Fenner Wind Farm

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A turbine of the farm, photo taken in 2007

Fenner Wind Farm is situated in Madison County, New York. This farm is one of the first operating in New York State and is the second in Madison County.

Specifications[edit]

The turbines of the Fenner Wind Farm are 1.5 megawatt GE turbines for a total power of 30 megawatts (MW). The wind farm is owned by Canastota Wind Power LLC, a subsidiary of Enel North America. Enel company is based in Italy. The energy produced at the farm provides electricity for more than 7,800 houses. [1]

During the Wind Tour of 2007, organized by Assemblyman Pete Lopez

Today[edit]

Since the turn of the 21st century three wind projects have been built in Madison County. The first is the Madison Wind Farm, constructed in 2000; Fenner was second, and the third is Munnsville Wind Farm, built in 2007. The first and third are both located east of the Fenner Wind Farm.

In summer 2007, NYS Assemblyman Pete Lopez conducted a wind tour in which the Fenner Farm was a stop. [2]

2009 tower collapse[edit]

On December 27, 2009, one of the 20 wind turbine towers unexpectedly collapsed. No one was injured, as the 187-ton structure fell in the middle of a field,[3] but it left some Fenner residents worrying that another could fall. Fortunately, set backs from structures are such that no homes could be in jeopardy. Enel corporation is not sure what caused the collapse, but assured residents that it was unlikely another turbine would fall.[4] Enel began an investigation into the cause of the collapse shortly afterward and expected to release its report in 2010. Months later, Enel North America said that forensic engineers ruled out "shoddy construction and deficiencies in the construction materials," but the company never released the final report to the public.[3]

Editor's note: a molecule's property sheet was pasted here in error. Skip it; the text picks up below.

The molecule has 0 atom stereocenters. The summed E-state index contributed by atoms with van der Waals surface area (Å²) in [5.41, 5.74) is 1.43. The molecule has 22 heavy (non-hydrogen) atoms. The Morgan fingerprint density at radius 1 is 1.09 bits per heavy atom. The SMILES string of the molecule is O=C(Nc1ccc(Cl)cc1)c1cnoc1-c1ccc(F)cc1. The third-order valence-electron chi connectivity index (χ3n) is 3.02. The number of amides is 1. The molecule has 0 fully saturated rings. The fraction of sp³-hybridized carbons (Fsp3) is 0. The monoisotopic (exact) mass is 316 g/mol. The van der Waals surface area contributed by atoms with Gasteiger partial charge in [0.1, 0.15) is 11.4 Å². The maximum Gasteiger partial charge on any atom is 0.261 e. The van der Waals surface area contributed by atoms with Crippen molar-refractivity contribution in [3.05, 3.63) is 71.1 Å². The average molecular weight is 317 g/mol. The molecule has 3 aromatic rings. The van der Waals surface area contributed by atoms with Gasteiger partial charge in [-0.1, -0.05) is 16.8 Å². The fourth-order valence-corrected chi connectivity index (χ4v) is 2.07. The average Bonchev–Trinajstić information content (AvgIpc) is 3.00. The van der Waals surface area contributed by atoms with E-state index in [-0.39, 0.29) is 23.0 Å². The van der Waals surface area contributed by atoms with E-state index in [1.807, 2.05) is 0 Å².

Due to the collapse, the wind farm was shut down while the accident was investigated. The company reinforced the foundations of each of the remaining towers, using a total of "four to six tons of steel and 10 truckloads of concrete."[3] Three of the turbines were returned to production on August 12, 2010. The remaining 16 turbines went back online by late 2010.[3]

In late 2012 Enel completed replacement of the collapsed turbine with a larger installation, a Goldwind 1.5 MW Permanent Magnet Direct Drive Machine. This was about one-third larger than the previous turbine, reflecting new technology.[3] The turbine came online in December 2012.

References[edit]

Google Map View Coordinates: 42°59′18″N 75°45′56″W / 42.9882°N 75.76552°W / 42.9882; -75.76552